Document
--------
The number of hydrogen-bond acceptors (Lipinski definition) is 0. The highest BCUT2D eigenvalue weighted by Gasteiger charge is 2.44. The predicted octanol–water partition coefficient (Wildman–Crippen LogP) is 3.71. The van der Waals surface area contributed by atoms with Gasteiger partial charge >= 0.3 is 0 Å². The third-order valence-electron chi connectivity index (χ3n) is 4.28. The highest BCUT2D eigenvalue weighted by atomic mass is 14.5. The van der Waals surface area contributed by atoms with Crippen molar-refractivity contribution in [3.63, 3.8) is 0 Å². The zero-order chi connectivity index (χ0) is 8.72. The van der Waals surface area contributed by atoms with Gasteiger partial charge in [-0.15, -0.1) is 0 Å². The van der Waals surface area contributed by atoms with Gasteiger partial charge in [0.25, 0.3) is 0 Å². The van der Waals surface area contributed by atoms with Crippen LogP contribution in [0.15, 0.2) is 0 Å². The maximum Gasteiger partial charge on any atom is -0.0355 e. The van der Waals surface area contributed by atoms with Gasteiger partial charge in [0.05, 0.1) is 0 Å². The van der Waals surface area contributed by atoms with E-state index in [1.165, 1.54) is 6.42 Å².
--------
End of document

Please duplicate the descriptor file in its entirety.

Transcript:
The number of hydrogen-bond acceptors (Lipinski definition) is 0. The highest BCUT2D eigenvalue weighted by Gasteiger charge is 2.44. The predicted octanol–water partition coefficient (Wildman–Crippen LogP) is 3.71. The van der Waals surface area contributed by atoms with Gasteiger partial charge >= 0.3 is 0 Å². The third-order valence-electron chi connectivity index (χ3n) is 4.28. The highest BCUT2D eigenvalue weighted by atomic mass is 14.5. The van der Waals surface area contributed by atoms with Crippen molar-refractivity contribution in [3.63, 3.8) is 0 Å². The zero-order chi connectivity index (χ0) is 8.72. The van der Waals surface area contributed by atoms with Gasteiger partial charge in [-0.15, -0.1) is 0 Å². The van der Waals surface area contributed by atoms with Gasteiger partial charge in [0.25, 0.3) is 0 Å². The van der Waals surface area contributed by atoms with Crippen LogP contribution in [0.15, 0.2) is 0 Å². The maximum Gasteiger partial charge on any atom is -0.0355 e. The van der Waals surface area contributed by atoms with Gasteiger partial charge in [0.05, 0.1) is 0 Å². The van der Waals surface area contributed by atoms with E-state index in [1.165, 1.54) is 6.42 Å².